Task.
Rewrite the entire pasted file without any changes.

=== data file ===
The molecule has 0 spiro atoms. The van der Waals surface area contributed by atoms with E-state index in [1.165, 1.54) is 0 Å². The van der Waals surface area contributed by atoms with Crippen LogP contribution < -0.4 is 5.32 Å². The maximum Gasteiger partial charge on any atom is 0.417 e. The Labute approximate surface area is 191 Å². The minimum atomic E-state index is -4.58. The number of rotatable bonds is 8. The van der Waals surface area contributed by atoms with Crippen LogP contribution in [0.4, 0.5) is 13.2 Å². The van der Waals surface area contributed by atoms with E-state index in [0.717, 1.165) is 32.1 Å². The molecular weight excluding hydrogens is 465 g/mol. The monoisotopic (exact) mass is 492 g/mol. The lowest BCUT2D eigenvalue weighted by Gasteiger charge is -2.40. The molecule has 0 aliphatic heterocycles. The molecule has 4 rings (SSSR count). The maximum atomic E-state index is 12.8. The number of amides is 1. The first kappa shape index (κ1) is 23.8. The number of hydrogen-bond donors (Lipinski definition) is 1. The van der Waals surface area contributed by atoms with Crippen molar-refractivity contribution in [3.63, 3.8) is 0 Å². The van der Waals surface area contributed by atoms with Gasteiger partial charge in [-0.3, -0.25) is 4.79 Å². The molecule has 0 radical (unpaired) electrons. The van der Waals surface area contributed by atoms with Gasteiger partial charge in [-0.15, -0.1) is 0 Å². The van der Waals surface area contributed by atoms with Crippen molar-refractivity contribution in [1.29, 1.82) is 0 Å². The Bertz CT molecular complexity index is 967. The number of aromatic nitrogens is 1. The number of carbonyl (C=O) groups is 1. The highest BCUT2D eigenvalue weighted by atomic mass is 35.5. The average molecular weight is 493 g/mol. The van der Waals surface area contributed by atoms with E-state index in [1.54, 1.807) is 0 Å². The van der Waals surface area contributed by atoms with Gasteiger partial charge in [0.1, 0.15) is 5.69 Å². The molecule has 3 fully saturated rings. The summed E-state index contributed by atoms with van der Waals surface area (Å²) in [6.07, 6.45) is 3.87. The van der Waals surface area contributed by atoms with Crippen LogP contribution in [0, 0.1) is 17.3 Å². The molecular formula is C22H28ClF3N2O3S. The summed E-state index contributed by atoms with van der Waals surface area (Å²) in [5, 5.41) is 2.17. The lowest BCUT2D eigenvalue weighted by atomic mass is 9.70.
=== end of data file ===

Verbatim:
The molecule has 0 spiro atoms. The van der Waals surface area contributed by atoms with E-state index in [1.165, 1.54) is 0 Å². The van der Waals surface area contributed by atoms with Crippen LogP contribution < -0.4 is 5.32 Å². The maximum Gasteiger partial charge on any atom is 0.417 e. The Labute approximate surface area is 191 Å². The minimum atomic E-state index is -4.58. The number of rotatable bonds is 8. The van der Waals surface area contributed by atoms with Crippen LogP contribution in [0.4, 0.5) is 13.2 Å². The van der Waals surface area contributed by atoms with E-state index in [0.717, 1.165) is 32.1 Å². The molecular weight excluding hydrogens is 465 g/mol. The monoisotopic (exact) mass is 492 g/mol. The lowest BCUT2D eigenvalue weighted by Gasteiger charge is -2.40. The molecule has 0 aliphatic heterocycles. The molecule has 4 rings (SSSR count). The maximum atomic E-state index is 12.8. The number of amides is 1. The first kappa shape index (κ1) is 23.8. The number of hydrogen-bond donors (Lipinski definition) is 1. The van der Waals surface area contributed by atoms with Crippen molar-refractivity contribution in [3.63, 3.8) is 0 Å². The van der Waals surface area contributed by atoms with Gasteiger partial charge in [-0.3, -0.25) is 4.79 Å². The molecule has 0 radical (unpaired) electrons. The van der Waals surface area contributed by atoms with Gasteiger partial charge in [-0.15, -0.1) is 0 Å². The van der Waals surface area contributed by atoms with Crippen molar-refractivity contribution in [1.29, 1.82) is 0 Å². The Bertz CT molecular complexity index is 967. The number of aromatic nitrogens is 1. The number of carbonyl (C=O) groups is 1. The highest BCUT2D eigenvalue weighted by atomic mass is 35.5. The average molecular weight is 493 g/mol. The van der Waals surface area contributed by atoms with E-state index in [1.54, 1.807) is 0 Å². The van der Waals surface area contributed by atoms with Gasteiger partial charge in [0.1, 0.15) is 5.69 Å². The molecule has 3 fully saturated rings. The summed E-state index contributed by atoms with van der Waals surface area (Å²) in [6.07, 6.45) is 3.87. The van der Waals surface area contributed by atoms with Crippen LogP contribution in [0, 0.1) is 17.3 Å². The molecular formula is C22H28ClF3N2O3S. The summed E-state index contributed by atoms with van der Waals surface area (Å²) in [5, 5.41) is 2.17. The lowest BCUT2D eigenvalue weighted by atomic mass is 9.70.